I drive past Richfield Middle School and spot Antonio and Crystel a block away. The 12-year olds are walking home from school. Backpacks slung over their shoulder. Track bags dangling at their side. Walking shoulder to shoulder. My heart warms. I’ve always wanted them to be friends. To be proud to call each other brother and sister.
I don’t believe that sibling friendship comes naturally. Friendships among siblings need to be nurtured.
What comes natural is comparison, competition, and mine, mine, mine.
Years ago, when I was the stay at home mom, Santa brought Antonio a Disney princess doll set and Crystel Spiderman pajamas. Santa was attempting to even the score that the four-year olds were keeping.
Why does he have a different laundry basket than me?
Do I get three licorice?
Does Crissy get a timeout too?
Can I help? Crissy got to use the mop last time.
Why did the tooth fairy bring him ….
I took a bath first last time.
I’m growing, Crystel’s not.
How come I don’t get no cars?
Antonio and Crystel looked to the other to see how they were doing.
To nurture a friendship between the two I sought out opportunities for them to be nice to each other. This could be in the form of passing a dessert, opening a door, saying a kind word, buying the other a birthday or Christmas present, or letting the other be first.
To enrich their friendship I noticed when someone’s heart was hurt and insisted the children make amends to each other. This could be a hug or saying something they liked about the other. Later when they were older it meant putting the words into writing, which they taped to their bedroom wall.
Even now on Crystel’s wall is a letter to her from six-year old Antonio that says:
1. hes the bes. (She’s the best)
2. hes fune. (Shes’s fun)
3. hes cule. (She’s cute)
4. ses sow moch fun to plau weht (She’s so much fun to play with)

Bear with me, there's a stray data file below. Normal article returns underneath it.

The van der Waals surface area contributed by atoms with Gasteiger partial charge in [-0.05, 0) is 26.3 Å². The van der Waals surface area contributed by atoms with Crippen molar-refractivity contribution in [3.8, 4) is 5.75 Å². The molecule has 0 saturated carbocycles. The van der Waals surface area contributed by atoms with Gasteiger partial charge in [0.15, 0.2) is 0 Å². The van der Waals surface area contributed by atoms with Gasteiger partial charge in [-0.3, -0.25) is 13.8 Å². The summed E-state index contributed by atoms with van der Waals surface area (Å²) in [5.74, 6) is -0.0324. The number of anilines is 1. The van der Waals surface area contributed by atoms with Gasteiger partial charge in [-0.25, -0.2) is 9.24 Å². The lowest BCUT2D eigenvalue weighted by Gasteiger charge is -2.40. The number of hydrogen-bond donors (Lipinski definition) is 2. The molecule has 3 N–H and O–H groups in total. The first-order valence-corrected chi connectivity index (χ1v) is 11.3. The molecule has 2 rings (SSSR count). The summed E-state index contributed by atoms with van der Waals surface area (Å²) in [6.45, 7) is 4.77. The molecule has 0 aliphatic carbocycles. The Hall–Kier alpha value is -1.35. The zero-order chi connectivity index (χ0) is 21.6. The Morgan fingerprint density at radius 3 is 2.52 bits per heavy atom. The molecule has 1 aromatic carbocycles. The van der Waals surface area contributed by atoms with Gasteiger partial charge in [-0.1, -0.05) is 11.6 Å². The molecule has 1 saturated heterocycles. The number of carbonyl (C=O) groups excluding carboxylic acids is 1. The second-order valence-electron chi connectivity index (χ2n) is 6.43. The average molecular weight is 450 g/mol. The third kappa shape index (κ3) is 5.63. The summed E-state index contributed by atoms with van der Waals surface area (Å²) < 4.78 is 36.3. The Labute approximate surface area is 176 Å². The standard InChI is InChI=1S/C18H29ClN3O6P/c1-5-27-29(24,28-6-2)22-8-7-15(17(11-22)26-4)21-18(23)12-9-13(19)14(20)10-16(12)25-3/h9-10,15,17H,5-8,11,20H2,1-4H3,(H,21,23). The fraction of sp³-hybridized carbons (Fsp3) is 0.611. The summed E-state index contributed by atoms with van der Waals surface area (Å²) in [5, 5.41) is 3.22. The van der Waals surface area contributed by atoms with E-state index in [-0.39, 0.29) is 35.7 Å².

On the other side of the letter is a picture of Raikou Pokemon that he drew for her.
It’s also allowing the children to take space from each other, especially when a sign shows up on a bedroom door that says, NO BOYS! This means you Antonio!
It’s teaching the children that privacy is good and respect for each other is a must.
It’s reminding them that the other was there for them when they met their birth mom and siblings and now it’s their turn to be supportive.
It’s celebrating their strengths and having compassion for their weaknesses.
One will always be faster. “I’ll wait for you, Cissy.”
One will always be braver. “You first, Cissy.”
It’s letting them know that the world is a big place and that the Richfield Cross Country team is big enough for both of them. They both can choose running as their ‘thing’.
And, in the Spring when it comes time for sixth grade track and one doesn’t want to join because they don’t know anybody on the team and they don’t want to be a loner, they can count on the other one to look out for them and save them a place on the grass.
I pull the car over to the curb. Antonio and Crystel recognize me. Antonio opens the front passenger door and tosses his bags in. Then he opens the back door and slides in next to Crystel.
I smile at them. “I’m glad you’re friends.”
Just like when they were little, they look at each other and laugh.
Thank you so much for reading the blog and commenting! I love that it touches you as it did me when I wrote it.
You have such a way of describing things. I have happy tears in my eyes. You’ve done well, mamma. 🙂
Beautiful, Elizabeth – so heartwarming!